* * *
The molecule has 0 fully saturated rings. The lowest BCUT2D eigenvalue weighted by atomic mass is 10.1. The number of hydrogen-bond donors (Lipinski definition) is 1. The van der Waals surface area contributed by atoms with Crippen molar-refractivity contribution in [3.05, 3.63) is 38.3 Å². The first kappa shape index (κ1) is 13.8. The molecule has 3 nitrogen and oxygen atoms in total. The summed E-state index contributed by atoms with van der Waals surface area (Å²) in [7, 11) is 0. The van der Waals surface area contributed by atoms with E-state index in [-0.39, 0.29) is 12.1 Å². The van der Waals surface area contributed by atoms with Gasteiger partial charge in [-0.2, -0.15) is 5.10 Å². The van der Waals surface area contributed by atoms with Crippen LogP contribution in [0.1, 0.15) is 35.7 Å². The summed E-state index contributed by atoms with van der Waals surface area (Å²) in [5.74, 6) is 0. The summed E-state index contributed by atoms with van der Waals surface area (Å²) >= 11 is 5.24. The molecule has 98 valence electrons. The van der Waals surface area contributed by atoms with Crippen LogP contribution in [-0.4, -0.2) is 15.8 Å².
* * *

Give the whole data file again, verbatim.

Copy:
The molecule has 0 fully saturated rings. The lowest BCUT2D eigenvalue weighted by atomic mass is 10.1. The number of hydrogen-bond donors (Lipinski definition) is 1. The van der Waals surface area contributed by atoms with Crippen molar-refractivity contribution in [3.05, 3.63) is 38.3 Å². The first kappa shape index (κ1) is 13.8. The molecule has 3 nitrogen and oxygen atoms in total. The summed E-state index contributed by atoms with van der Waals surface area (Å²) in [7, 11) is 0. The van der Waals surface area contributed by atoms with E-state index in [-0.39, 0.29) is 12.1 Å². The van der Waals surface area contributed by atoms with Gasteiger partial charge in [-0.2, -0.15) is 5.10 Å². The van der Waals surface area contributed by atoms with Crippen LogP contribution in [0.1, 0.15) is 35.7 Å². The summed E-state index contributed by atoms with van der Waals surface area (Å²) in [5.74, 6) is 0. The summed E-state index contributed by atoms with van der Waals surface area (Å²) >= 11 is 5.24. The molecule has 98 valence electrons. The van der Waals surface area contributed by atoms with Crippen LogP contribution in [-0.4, -0.2) is 15.8 Å².